A Review of
The God Who Trusts: A Relational Theology of Divine Faith, Hope, and Love
Reviewed by Joel Wentz
I grew up in a setting in which the words “personal relationship with God” were common parlance. Whenever I would ask what exactly this “relationship” should look like, or what it meant to have a relationship with the divine, other phrases were used, like “just have faith,” or “just believe,” or “just accept Jesus into your heart.” To an inquisitive mind, these phrases were more or less helpful at different times, but there is one striking theme across all of them: the focus on human response to God. We should trust God. We should demonstrate faith. Yes, God loves us, but in any other sense, the “relationship” seemed to be a one-way street. But what if God expressed more than a vague sense of “love” towards us? What if God actually believes things about humans? What if God engages us in a true relationship, in which there are risks and potential for heartbreak? What if, along the way, God actually takes the step of trusting us? Such is the thesis, one which will surely rankle classical theists and determinists, of Curtis Holtzen’s winsomely-argued book, The God Who Trusts .
Holtzen’s text fits squarely within the “open and relational” stream of evangelical theology, but is not primarily preoccupied with putting forward philosophical arguments regarding God’s relationship to time, or reacting to classical metaphysics regarding divine foreknowledge. Instead, wisely, Holtzen builds on the work of other open and relational theologians before him (many of whom have already engaged in the topics just mentioned) to emphasize God’s relational characteristics. If God is genuinely a being of love, and if part of loving is experiencing genuine relationship, as Holtzen argues, then what might God experience as part of such loving engagement with creation, and with humans in particular?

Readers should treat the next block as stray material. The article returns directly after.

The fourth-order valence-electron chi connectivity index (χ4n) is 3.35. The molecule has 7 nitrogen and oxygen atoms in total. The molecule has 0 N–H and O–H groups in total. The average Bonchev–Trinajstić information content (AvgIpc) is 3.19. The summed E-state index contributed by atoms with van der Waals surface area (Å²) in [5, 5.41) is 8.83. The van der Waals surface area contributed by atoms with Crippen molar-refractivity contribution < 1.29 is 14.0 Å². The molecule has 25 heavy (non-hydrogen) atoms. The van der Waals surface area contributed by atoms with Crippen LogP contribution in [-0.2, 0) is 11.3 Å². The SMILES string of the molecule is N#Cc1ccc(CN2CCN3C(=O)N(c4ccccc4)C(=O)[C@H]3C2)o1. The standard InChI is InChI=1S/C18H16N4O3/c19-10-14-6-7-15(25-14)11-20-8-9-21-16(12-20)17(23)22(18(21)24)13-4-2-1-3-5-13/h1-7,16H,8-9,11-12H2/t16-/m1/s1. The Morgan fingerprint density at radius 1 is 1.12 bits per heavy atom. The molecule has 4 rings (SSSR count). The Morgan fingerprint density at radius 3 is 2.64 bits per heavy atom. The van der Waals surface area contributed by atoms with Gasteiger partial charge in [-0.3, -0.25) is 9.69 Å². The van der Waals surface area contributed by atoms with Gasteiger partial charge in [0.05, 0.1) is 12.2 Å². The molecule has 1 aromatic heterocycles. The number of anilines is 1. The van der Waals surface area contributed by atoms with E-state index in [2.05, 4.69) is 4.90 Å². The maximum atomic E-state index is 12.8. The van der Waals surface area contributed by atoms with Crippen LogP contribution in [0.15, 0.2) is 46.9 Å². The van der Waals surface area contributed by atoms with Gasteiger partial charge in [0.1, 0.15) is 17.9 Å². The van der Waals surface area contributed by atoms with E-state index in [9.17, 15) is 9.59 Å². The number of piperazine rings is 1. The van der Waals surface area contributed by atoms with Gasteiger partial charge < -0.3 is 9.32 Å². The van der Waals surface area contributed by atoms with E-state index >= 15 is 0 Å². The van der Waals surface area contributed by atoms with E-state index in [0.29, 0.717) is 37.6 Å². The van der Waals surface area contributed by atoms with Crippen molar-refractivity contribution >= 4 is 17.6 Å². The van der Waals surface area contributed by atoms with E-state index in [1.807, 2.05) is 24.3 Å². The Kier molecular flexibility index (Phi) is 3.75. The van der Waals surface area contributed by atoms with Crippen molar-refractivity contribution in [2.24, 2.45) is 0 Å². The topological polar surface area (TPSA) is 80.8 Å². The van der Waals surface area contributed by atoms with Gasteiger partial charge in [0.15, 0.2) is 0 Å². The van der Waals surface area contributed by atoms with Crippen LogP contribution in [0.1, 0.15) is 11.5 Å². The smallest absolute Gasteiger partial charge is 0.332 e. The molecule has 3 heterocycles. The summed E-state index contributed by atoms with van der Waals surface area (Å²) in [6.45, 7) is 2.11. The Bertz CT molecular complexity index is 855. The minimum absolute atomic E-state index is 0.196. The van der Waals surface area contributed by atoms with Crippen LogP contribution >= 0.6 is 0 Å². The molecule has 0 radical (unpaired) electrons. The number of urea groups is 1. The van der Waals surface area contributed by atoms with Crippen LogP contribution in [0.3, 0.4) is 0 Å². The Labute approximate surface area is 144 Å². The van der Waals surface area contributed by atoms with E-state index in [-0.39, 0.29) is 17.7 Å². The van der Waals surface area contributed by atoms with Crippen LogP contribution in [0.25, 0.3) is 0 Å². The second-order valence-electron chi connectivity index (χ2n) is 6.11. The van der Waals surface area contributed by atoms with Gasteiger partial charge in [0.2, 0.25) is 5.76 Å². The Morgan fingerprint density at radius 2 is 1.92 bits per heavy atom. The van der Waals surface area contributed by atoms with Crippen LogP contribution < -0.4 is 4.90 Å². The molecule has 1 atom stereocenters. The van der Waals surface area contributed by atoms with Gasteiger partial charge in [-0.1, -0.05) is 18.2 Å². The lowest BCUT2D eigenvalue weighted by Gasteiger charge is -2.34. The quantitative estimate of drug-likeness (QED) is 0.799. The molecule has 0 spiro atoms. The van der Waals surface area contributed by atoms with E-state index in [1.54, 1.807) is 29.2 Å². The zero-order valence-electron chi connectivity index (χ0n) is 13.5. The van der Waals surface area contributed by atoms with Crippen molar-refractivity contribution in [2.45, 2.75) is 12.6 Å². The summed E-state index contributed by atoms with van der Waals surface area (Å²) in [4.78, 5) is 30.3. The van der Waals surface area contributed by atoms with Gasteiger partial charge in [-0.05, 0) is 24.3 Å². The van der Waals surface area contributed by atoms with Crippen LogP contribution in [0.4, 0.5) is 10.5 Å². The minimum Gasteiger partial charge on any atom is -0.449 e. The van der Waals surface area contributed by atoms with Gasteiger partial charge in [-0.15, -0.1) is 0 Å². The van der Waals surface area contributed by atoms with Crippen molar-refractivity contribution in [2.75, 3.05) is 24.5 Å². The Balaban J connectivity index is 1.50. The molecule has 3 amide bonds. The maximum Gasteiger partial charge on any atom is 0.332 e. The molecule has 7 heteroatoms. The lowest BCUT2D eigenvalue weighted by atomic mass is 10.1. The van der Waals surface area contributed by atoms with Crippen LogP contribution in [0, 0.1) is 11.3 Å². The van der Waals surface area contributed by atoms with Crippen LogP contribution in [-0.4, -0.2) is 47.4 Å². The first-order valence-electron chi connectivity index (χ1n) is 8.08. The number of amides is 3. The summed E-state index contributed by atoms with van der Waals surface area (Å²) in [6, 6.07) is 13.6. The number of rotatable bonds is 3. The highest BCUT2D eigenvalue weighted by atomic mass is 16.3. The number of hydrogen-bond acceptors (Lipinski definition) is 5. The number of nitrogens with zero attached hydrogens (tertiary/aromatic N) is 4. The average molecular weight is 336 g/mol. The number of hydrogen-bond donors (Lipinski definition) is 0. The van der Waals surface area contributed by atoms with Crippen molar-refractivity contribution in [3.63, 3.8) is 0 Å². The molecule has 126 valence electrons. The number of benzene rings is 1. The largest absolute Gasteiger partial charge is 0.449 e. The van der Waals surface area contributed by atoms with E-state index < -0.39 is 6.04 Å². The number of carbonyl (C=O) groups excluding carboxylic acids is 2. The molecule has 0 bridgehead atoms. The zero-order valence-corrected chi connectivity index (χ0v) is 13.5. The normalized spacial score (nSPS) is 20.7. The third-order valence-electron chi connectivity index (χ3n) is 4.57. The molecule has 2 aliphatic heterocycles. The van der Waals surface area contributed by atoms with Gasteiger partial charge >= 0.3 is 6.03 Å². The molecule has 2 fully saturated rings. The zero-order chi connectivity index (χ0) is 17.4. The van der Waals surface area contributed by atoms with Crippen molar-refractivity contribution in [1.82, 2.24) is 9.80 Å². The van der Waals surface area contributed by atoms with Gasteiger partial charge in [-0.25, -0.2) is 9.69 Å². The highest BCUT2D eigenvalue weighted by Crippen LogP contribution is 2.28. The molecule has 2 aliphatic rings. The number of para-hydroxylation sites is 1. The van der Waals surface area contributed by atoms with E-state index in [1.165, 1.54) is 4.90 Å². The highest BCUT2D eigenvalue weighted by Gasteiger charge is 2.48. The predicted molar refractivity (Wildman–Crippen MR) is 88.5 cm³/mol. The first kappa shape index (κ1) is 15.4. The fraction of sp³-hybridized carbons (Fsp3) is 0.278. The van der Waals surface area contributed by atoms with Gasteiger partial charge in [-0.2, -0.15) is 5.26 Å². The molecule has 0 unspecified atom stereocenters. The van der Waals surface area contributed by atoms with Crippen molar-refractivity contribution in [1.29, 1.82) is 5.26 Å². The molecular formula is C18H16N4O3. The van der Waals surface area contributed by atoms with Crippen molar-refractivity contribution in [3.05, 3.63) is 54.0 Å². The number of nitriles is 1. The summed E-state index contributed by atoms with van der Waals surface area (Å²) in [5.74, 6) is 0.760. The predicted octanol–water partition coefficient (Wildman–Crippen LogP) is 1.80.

Holtzen seems to recognize the radical nature of these questions, and especially the claim that God may be genuinely vulnerable towards us. In laying a considered foundation for his overall argument in the opening chapter, Holtzen puts forward four theological issues that, in his view, necessitate a deeper consideration of God’s relational attributes: God’s purpose for creation, human free will, an open future, and divine passibility. These points are compellingly argued, but given brief treatment, and those who are not already convinced of the open and relational approach to theology will likely not be moved, but that is not Holtzen’s primary aim. Rather, this foundation serves as a springboard into the most compelling material in the book.
Holtzen devotes chapter-length material to four specific attributes of God’s relationality: love, belief, trust and hope. Love is foregrounded, not only because it is God’s primary characteristic, but because it provides the logical and philosophical basis from which the other attributes can be argued.
My main argument in what follows is this: because God loves, because God is love, God has faith. To love but not trust your beloved, or minimally, not aim, work, and hope toward building trust and making those you love trustworthy, suggests that what is being called love is something other, something less. . . Love, intimate self-sharing love, means giving yourself and desiring the other give himself or herself in return. (64)